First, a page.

Remote work in the post-COVID world is on the rise and with that, new models of engagement are evolving as well. This blog is focused on tax and other considerations to help you make an informed decision while choosing to engage with global companies as a contractor or as an employee.
Assume you have an offer to join a US-based startup at INR 35 Lakhs (~$50K). Let's assume this US company does not have an Indian entity and offers to engage you as a contractor with a direct agreement between you and their US-based entity. While this might be your first time exploring remote work of such nature, you talk to a few friends who have been working remotely as contractors and the first thing they highlight to you are tax savings!
Let's be honest: we all like to save taxes, while being fully compliant with the tax laws of course! Section 44ADA of the Indian Tax Code, also known as Presumptive Tax Scheme for Professionals is designed to simplify tax filings for independent professionals such as doctors and architects with gross annual revenue or earnings receipts of upto INR 50 Lakhs. This same provision is also being applied by freelancers and full-time contractors working with global companies. The details of this provision are covered nicely here but for our purposes, let's focus on what it means as it relates to your job offer:
The deductions under the employee column vary person-to-person - the above table is directional and generalized to demonstrate tax liability difference.
The savings are material and tempting - should you then eyes-closed jump on the offer?
Short answer is NO and here are some other considerations for you:
- Offer Letters: Even if the Company issues these to you, these are legally not binding since you would have a contractor agreement in place - this could be an important consideration if in the future you want to apply to full-time roles at more traditional companies who would want proof of previous full-time employment along with regular salary slips
- Holidays and Leave: as an employee, you are entitled to public holidays and PTOs of upto 3-4 weeks (varies by company) - if your contract does not provision for these, you have already wiped out the tax savings!
- Termination Clauses: as a contractor, a Company can terminate you instantly whereas most employment contracts would have a minimum term of one month notice (in some cases, upto 3 months) - not having such a provision and losing out on even one month out of a year due to abrupt termination for any reason again wipes out the savings!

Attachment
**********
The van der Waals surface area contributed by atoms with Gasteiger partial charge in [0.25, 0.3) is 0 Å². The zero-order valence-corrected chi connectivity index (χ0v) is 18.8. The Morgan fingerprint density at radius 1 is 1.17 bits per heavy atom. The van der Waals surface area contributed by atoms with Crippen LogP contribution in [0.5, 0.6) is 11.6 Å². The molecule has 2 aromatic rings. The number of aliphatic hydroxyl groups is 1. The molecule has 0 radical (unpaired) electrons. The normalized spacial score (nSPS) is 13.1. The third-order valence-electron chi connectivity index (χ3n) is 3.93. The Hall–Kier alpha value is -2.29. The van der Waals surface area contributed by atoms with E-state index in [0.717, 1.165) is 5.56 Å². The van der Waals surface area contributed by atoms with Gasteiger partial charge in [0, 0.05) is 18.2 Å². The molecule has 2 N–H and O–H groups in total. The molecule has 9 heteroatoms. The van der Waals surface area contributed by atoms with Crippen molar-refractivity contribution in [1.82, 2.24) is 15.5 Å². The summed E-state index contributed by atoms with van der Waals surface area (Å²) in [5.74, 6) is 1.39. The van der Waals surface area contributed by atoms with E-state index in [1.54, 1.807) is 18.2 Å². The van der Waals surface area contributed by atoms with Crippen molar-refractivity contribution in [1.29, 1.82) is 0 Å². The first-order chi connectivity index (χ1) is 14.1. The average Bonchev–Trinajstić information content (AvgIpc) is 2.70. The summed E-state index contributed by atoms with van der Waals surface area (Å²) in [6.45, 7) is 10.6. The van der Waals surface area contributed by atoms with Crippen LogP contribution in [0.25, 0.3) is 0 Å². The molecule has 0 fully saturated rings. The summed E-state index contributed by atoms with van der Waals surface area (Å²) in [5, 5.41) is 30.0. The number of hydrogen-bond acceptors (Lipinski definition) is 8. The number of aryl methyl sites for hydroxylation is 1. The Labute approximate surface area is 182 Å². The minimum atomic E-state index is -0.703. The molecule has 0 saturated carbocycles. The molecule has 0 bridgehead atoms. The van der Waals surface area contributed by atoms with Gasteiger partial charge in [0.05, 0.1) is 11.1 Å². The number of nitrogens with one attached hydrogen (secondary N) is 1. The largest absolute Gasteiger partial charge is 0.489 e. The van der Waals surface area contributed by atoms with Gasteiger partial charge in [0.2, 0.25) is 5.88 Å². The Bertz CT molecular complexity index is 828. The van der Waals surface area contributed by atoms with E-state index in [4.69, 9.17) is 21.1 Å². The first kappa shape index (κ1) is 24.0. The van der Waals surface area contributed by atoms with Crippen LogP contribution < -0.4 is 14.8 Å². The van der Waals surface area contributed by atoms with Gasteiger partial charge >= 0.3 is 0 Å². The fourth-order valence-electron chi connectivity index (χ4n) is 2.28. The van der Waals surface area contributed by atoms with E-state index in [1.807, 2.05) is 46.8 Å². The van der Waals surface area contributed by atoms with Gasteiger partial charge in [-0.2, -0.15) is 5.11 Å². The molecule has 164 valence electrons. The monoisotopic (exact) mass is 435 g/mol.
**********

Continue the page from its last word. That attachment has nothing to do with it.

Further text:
- Salary Delays: Any Company would always prioritize its own employees over contractors in cash-crunch situations (very common at start-ups), so do ensure you are protected on this front in your contract
- Tax Status: While filing under 44ADA, you are now classified as an independent professional and not a salaried employee - the ramifications extend to your credit history when seeking bank loans for a house or car - a salaried employee earning INR 35 Lakhs has a much better credit profile than an independent professional earning the same amount
- Indemnities: Typical contractor agreements will ask you to indemnify (be liable to pay) the Company in case they receive claims including those for your own engagement's misclassification. Such claims are common, particularly in states like California which have stringent employment laws. Ensure to read these carefully to know what you're signing up for
- Other Benefits: Gratuity, medical insurance, and many such other benefits are typically missing in most contract arrangements - Gratuity alone for example can be upto 20% of your annual salary for continued employment (minimum 5 years per law but most companies have lower thresholds to reward retention)
So, there is a lot to consider but you can argue that since the Company does not have a legal entity in India, engaging as an independent contractor might be the only option. Not really.
At kaamwork, we have developed a remote work infrastructure for global companies to engage you as full-time employees with (a) Company name in offer letters and payslips, (b) access to full statutory and employment benefits, and (c) 100% protection of your employee rights. All this while retaining the original perks of remote work of course: freedom to work from anywhere and access to global opportunities!
If you do wish to engage as an independent contractor, we can also help you negotiate your agreements to account for the above considerations so you have complete peace of mind.
There are ways to leverage some of these tax benefits by setting up your own company if your income is more than 50 Lakhs (but less than 200 Lakhs) under Section 44AD which covers small businesses but that is a topic for a separate blog :)
Lastly, the intention of this blog is not to dissuade from engaging in remote work as a contractor, but rather to create awareness of the holistic considerations towards making an informed choice while safeguarding your interests.